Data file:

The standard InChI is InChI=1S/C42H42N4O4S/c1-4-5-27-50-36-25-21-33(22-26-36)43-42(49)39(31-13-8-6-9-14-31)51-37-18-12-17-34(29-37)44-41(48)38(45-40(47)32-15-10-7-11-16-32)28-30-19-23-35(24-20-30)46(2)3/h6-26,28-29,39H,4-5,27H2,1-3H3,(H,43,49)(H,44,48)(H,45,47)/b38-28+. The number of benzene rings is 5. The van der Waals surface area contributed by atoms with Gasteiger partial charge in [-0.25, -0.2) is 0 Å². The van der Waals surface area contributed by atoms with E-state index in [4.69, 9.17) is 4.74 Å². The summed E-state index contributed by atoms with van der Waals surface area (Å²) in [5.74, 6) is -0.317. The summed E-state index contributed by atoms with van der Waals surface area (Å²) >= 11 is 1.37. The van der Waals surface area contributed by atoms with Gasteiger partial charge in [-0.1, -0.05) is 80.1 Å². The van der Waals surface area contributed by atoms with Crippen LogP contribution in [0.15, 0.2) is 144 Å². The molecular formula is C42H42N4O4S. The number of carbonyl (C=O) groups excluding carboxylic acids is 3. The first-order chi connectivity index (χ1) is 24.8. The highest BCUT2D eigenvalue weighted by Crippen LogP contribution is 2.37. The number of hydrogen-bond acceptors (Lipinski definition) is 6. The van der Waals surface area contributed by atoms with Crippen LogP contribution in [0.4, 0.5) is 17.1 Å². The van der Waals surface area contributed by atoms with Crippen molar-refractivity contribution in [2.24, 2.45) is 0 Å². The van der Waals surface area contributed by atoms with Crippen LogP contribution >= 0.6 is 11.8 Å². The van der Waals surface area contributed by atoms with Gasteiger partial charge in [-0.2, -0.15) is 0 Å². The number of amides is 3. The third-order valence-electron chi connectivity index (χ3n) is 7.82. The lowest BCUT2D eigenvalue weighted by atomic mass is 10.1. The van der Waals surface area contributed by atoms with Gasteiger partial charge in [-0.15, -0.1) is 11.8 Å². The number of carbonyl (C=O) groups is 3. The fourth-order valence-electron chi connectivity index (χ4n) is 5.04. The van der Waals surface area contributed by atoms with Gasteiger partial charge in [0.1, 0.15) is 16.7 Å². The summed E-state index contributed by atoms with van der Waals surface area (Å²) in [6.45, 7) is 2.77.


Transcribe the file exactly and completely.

The standard InChI is InChI=1S/C42H42N4O4S/c1-4-5-27-50-36-25-21-33(22-26-36)43-42(49)39(31-13-8-6-9-14-31)51-37-18-12-17-34(29-37)44-41(48)38(45-40(47)32-15-10-7-11-16-32)28-30-19-23-35(24-20-30)46(2)3/h6-26,28-29,39H,4-5,27H2,1-3H3,(H,43,49)(H,44,48)(H,45,47)/b38-28+. The number of benzene rings is 5. The van der Waals surface area contributed by atoms with Gasteiger partial charge in [-0.25, -0.2) is 0 Å². The van der Waals surface area contributed by atoms with E-state index in [4.69, 9.17) is 4.74 Å². The summed E-state index contributed by atoms with van der Waals surface area (Å²) in [5.74, 6) is -0.317. The summed E-state index contributed by atoms with van der Waals surface area (Å²) >= 11 is 1.37. The van der Waals surface area contributed by atoms with Gasteiger partial charge in [-0.1, -0.05) is 80.1 Å². The van der Waals surface area contributed by atoms with Crippen LogP contribution in [0.15, 0.2) is 144 Å². The molecular formula is C42H42N4O4S. The number of carbonyl (C=O) groups excluding carboxylic acids is 3. The first-order chi connectivity index (χ1) is 24.8. The highest BCUT2D eigenvalue weighted by Crippen LogP contribution is 2.37. The number of hydrogen-bond acceptors (Lipinski definition) is 6. The van der Waals surface area contributed by atoms with Crippen LogP contribution in [0.4, 0.5) is 17.1 Å². The van der Waals surface area contributed by atoms with Crippen molar-refractivity contribution in [2.24, 2.45) is 0 Å². The van der Waals surface area contributed by atoms with Crippen LogP contribution >= 0.6 is 11.8 Å². The van der Waals surface area contributed by atoms with Gasteiger partial charge in [-0.2, -0.15) is 0 Å². The number of amides is 3. The third-order valence-electron chi connectivity index (χ3n) is 7.82. The lowest BCUT2D eigenvalue weighted by atomic mass is 10.1. The van der Waals surface area contributed by atoms with Gasteiger partial charge in [-0.15, -0.1) is 11.8 Å². The number of carbonyl (C=O) groups is 3. The fourth-order valence-electron chi connectivity index (χ4n) is 5.04. The van der Waals surface area contributed by atoms with Gasteiger partial charge in [0.1, 0.15) is 16.7 Å². The summed E-state index contributed by atoms with van der Waals surface area (Å²) in [6.45, 7) is 2.77.